January 24th, 2012

Inflator Positioning for Sidemount Diving


The JT is totally different from the other Nomads. We addressed some requests from cave divers. The over pressure valve with pull string dump (OPV) is not on the neck, but on the under side so it’s protected from the ceiling of caves. It can’t be ripped off going thru a restriction and locating it on the underside helps keep water out. It won’t stop it, if you pull on it and air doesn’t come out immediately then water is going in, it’s  just physics. We also put an OPV on both sides of the bottom of the bladder to take advantage of the 360 flow thru on the bottom. Talking to some explorer buddies they got themselves into some situations where the ability to dump from either side was a good thing because of  stage bottles or an awkward restriction.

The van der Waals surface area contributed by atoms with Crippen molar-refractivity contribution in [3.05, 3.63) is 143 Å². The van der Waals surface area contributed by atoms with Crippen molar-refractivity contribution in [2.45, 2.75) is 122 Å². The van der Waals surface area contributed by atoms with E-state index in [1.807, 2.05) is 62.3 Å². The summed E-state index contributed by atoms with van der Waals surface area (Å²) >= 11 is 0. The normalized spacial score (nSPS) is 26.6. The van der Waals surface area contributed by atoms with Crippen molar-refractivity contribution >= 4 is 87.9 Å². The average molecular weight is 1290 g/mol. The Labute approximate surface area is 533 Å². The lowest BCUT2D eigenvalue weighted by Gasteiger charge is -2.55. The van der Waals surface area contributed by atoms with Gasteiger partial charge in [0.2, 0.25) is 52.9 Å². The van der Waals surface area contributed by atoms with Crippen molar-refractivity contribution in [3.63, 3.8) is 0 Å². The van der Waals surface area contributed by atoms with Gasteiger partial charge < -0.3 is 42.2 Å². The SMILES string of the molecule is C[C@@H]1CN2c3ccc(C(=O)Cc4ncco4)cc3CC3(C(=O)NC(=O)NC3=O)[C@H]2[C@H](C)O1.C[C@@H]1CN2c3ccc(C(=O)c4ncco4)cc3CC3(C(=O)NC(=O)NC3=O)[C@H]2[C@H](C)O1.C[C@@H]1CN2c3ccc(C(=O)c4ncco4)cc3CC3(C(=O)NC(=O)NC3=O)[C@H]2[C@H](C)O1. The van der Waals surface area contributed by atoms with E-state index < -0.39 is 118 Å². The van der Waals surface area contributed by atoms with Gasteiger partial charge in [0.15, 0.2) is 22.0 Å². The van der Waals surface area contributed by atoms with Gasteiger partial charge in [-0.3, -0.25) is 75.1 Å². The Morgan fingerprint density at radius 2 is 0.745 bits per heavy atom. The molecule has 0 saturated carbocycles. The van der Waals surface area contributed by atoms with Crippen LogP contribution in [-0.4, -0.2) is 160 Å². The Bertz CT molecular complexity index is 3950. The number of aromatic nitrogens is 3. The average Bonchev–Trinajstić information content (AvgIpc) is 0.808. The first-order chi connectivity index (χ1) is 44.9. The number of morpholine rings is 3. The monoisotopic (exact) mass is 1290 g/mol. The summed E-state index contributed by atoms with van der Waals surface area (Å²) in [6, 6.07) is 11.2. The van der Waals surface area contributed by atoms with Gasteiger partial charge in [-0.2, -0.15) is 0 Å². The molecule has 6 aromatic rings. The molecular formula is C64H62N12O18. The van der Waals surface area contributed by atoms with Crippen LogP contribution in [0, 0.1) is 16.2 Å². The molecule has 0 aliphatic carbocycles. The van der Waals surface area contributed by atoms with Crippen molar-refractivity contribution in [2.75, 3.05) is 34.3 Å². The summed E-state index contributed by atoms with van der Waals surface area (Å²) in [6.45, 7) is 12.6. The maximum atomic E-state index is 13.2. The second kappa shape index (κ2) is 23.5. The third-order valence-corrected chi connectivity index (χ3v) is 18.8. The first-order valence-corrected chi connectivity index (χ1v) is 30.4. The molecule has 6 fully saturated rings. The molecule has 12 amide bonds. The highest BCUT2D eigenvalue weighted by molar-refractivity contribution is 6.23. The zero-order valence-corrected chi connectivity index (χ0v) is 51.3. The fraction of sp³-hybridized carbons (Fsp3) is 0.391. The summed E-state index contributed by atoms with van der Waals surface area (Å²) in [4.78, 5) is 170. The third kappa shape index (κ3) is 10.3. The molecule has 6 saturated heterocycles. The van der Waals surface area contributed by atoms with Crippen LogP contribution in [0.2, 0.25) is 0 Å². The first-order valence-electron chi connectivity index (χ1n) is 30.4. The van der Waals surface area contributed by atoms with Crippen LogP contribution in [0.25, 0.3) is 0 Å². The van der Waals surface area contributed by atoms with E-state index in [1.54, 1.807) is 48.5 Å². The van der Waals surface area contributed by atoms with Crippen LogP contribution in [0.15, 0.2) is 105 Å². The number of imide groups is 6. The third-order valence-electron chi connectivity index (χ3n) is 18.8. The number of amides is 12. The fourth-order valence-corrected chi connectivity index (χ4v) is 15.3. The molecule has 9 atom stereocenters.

The corrugated hose and inflator is positioned above the waist belt so it doesn’t interfere with the waist belt and d rings.

The problem with switching the OPV and inflator on a standard wing or Nomad is the inflator assembly has to come up from below the waist belt so there is some congestion at the belt area and by removing the OPV from the bottom of the bladder has created some stressful situations for divers in a head first vertical restriction. By locating the OPV on the bottom and top we can move the inflator assembly to a more convenient location on the under side of the wing.

The Nomad JT was designed for the cave diver and the features are designed for the overhead, sidemount environment. It doesn’t have the flexibility of diving alternate tank configurations, but it sure is fun to dive. VIDEO: Nomad JT Inflator Placement


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